Can current in a wire be stopped if wire is placed between two strong electromagnets?
whose field oppses the one in the wire
Interesting, i wish more elaborate answer.
Well, i know very well how generator/alternator works. I'm asking why alternating magnetic field would not induce current in opposite direction to DC current already flowing in the wire?
For example if we feed pulsed DC to electromagnets and this pulsing mag. field induces voltage on the wire opposing the voltage already present, we should get pulsed DC on the wire too.
oldschool know Maxwell's equations as well as Heavisides and rest of the crew, don't answer if you don't know the answer.
Pulsing DC is AC but that's not what you said, you said current on the wire has to be AC which is wrong.
"A DC field opposing a DC current, no. But if the wire is carrying an AC current an external AC magnetic field could create an opposing current in the wire."
Philomel I clearly wrote pulsed DC that induces voltage oppossing the DC, so it always subtracts.
- 6 months ago
According to tom beardean, a very strong magnet will warp the spacetime in its vicinity. Placing a piece of wire there will simply transform the mystic scalar hyper dimensional undetectable scalar component into a regular electromagnetic component detectable in the lab frame. So the wire will be modulated with top secret scalar broadcast and transmissions from a hyper dimension. A dc current passing through the wire will also get modulated by hyper dimensional info.
To answer your question. No the magnet will not halt the dc current but will modulate the current with info from a hyperdimensional scalar type field undetected by regular means.
- StevenLv 76 months ago
The current in a wire is the sum of applied voltage/impedance and that induced by crossing magnetic flux so that sum could be zero as long as conditions are maintained, but a DC current would require a crossing magnetic flux that expands infinity, ie impossible.
A pulsed DC current induces an AC response equal to the non-zero frequency components of the waveform. A DC field does not induce any current since the flux is stationary and does not cross the conductor.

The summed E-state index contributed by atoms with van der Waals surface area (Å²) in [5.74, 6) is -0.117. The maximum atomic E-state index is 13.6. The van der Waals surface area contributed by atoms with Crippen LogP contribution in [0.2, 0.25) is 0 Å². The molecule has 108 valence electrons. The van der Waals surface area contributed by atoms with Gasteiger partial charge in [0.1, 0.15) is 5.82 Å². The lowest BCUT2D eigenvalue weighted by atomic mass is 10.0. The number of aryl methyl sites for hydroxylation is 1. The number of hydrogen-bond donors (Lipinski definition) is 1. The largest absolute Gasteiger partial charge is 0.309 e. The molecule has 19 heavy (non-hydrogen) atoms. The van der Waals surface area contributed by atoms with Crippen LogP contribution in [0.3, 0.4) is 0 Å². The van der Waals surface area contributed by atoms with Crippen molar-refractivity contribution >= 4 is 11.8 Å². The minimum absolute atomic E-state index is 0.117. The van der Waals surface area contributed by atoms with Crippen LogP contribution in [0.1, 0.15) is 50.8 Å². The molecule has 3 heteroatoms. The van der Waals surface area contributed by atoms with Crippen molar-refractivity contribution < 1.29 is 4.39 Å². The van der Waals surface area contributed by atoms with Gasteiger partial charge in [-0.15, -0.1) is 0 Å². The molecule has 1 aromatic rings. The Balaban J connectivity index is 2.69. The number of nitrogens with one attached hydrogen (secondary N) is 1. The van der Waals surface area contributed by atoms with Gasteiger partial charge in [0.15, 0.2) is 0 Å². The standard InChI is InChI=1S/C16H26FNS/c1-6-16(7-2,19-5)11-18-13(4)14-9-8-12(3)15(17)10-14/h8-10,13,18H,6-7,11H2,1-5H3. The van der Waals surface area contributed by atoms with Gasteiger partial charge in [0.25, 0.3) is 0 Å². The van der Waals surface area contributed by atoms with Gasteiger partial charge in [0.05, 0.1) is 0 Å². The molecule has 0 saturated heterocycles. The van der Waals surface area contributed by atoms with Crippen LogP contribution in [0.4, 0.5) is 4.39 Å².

You can not make an electric valve=transistor out of a wire. Transistors are made of semiconductor crystals that contain impurities that allow current flow similar to the way ions allow current flow in water. The structure of the semiconductor junction creates a depletion zone where conductivity can be controlled with an electric field.
- PhilomelLv 76 months ago
a static magnetic field from a magnet will not induce a current in a wire.
It would require a moving magnetic field or an increasing magnetic field which is increasing without bounds to infinity. This is impossible so, NO is the answer to the question.
- oldschoolLv 76 months ago
Learn Maxwell's equations.
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- 異域秦後人Lv 76 months ago
NO ! ELECTROMAGNETIC FIELD ONLY ABLE THE CHANGE ELECTRON FLOW DIRECTION.
- derframLv 76 months ago
A DC field opposing a DC current, no. But if the wire is carrying an AC current an external AC magnetic field could create an opposing current in the wire.
A changing magnetic field can induce an electric current in a nearby wire. This is the way a generator/alternator works. If the induced current was of the same magnitude but opposite phase of the current existing in the wire without the external magnetic flux, then the current would be cancelled. But only a *changing* magnetic field can induce that current in a wire.
Pulsing DC = AC.